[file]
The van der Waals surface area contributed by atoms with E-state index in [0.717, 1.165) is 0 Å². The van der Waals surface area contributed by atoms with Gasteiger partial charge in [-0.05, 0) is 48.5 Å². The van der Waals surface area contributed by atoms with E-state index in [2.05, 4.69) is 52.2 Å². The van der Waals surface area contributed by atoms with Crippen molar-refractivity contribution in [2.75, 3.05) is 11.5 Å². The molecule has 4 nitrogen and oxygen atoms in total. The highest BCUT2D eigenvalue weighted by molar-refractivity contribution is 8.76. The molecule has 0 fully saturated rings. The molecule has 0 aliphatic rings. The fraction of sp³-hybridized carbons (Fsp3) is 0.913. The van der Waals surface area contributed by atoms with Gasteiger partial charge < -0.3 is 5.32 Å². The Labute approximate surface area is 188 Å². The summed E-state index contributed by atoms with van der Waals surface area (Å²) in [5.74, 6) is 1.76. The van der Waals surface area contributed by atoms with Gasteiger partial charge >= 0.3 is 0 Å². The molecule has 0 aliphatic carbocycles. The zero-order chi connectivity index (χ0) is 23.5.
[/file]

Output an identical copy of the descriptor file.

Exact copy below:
The van der Waals surface area contributed by atoms with E-state index in [0.717, 1.165) is 0 Å². The van der Waals surface area contributed by atoms with Gasteiger partial charge in [-0.05, 0) is 48.5 Å². The van der Waals surface area contributed by atoms with E-state index in [2.05, 4.69) is 52.2 Å². The van der Waals surface area contributed by atoms with Crippen molar-refractivity contribution in [2.75, 3.05) is 11.5 Å². The molecule has 4 nitrogen and oxygen atoms in total. The highest BCUT2D eigenvalue weighted by molar-refractivity contribution is 8.76. The molecule has 0 fully saturated rings. The molecule has 0 aliphatic rings. The fraction of sp³-hybridized carbons (Fsp3) is 0.913. The van der Waals surface area contributed by atoms with Gasteiger partial charge < -0.3 is 5.32 Å². The Labute approximate surface area is 188 Å². The summed E-state index contributed by atoms with van der Waals surface area (Å²) in [5.74, 6) is 1.76. The van der Waals surface area contributed by atoms with Gasteiger partial charge >= 0.3 is 0 Å². The molecule has 0 aliphatic carbocycles. The zero-order chi connectivity index (χ0) is 23.5.